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Margaret Hamilton

The Woman Who Put The Man on the Moon

The volumes were filled with handwritten code for NASA, the very same code that was responsible for safely landing people on the moon.

Neil Armstrong might not have taken his moon walk on July 20, 1969 were it not for a former high school teacher named Margaret Hamilton.

Three minutes before the Apollo 11 lunar lander Eagle reached the surface of the moon, computer alarms went off. The landing would have been aborted had Hamilton not anticipated the problem and created software to solve it.

Margaret Heafiled Hamilton; was 33 when she wrote the code for NASA in 1969. At the time, she was also the Director of the Software Engineering Division of the MIT Instrumentation Laboratory. NASA, anxious to win the space race, called on her to create ?the onboard flight software needed to land on the moon.? She was selected as team leader and tasked with making the Apollo missions successful.

This wasn?t just a cool job placement for a woman. In 1969, Software Engineering didn?t exist ? she actually coined the term while making it a reality. Hamilton raised the bar even higher by helping her team create ultra-reliable software. She developed priority displays that allowed the software to interrupt astronauts in an emergency so that ?they could reconfigure in real-time.? Hamilton debugged and tested every aspect of her work prior to assembly. Before signing off on the code, she ?simulated every conceivable situation at the systems level to identify potential problems.?

?There was no second chance. We all knew that,? Hamilton said. ?We took our work very seriously, but we were young, many of us in our 20s. Coming up with new ideas was an adventure. Dedication and commitment were a given. Mutual respect was across the board. Because software was a mystery, a black box, upper management gave us total freedom and trust. We had to find a way and we did. Looking back, we were the luckiest people in the world; there was no choice but to be pioneers; no time to be beginners.?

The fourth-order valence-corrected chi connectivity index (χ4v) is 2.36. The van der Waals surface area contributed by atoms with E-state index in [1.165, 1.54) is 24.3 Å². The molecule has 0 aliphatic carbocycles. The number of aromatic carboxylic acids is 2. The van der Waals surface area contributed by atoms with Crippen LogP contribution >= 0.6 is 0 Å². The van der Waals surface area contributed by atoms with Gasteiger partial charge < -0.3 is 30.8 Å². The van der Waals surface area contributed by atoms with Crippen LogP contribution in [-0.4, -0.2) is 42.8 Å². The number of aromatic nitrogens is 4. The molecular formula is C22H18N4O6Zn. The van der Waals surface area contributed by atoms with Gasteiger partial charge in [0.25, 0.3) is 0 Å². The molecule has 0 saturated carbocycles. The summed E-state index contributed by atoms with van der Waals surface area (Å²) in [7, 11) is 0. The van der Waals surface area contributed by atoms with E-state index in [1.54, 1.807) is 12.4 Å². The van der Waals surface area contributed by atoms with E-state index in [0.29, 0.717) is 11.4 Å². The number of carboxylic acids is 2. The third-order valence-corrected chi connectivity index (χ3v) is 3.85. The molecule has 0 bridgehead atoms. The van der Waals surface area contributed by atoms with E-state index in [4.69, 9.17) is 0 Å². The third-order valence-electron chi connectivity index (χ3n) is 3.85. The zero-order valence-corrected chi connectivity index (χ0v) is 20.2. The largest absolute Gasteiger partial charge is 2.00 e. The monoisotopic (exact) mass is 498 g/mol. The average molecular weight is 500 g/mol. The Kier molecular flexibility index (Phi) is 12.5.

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More problems for wog ball

The wog ball scandals keep on coming, with US authorities examining whether effective bribes passed between Fifa-linked bodies and US commercial partners in breach of Foreign Corrupt Practices Act.

US securities regulators are examining the behaviour of several companies with links to Fifa or other soccer bodies caught up in a major global corruption scandal to see if there were possible violations of US federal bribery laws, according to a report.

The civil probe was in its early stages and may or may not lead to any findings of wrongdoing or enforcement action, said the Reuters news agency, citing an unnamed official who described an investigation being carried out by the US?Securities and Exchange Commission.

Separately, the head of Bolivia?s soccer federation, Carlos Chavez, has been arrested on charges of corruption in the management of finances related to the sport, according to that country?s public prosecutor.

US and Swiss authorities are conducting a wide-ranging investigation into bribery involving soccer officials, marketing executives and various companies. In late May the US indicted nine soccer officials ? most of whom held positions at Fifa ? and five executives for a range of offences related to more than $150m of alleged bribes and kickbacks. ? Read more »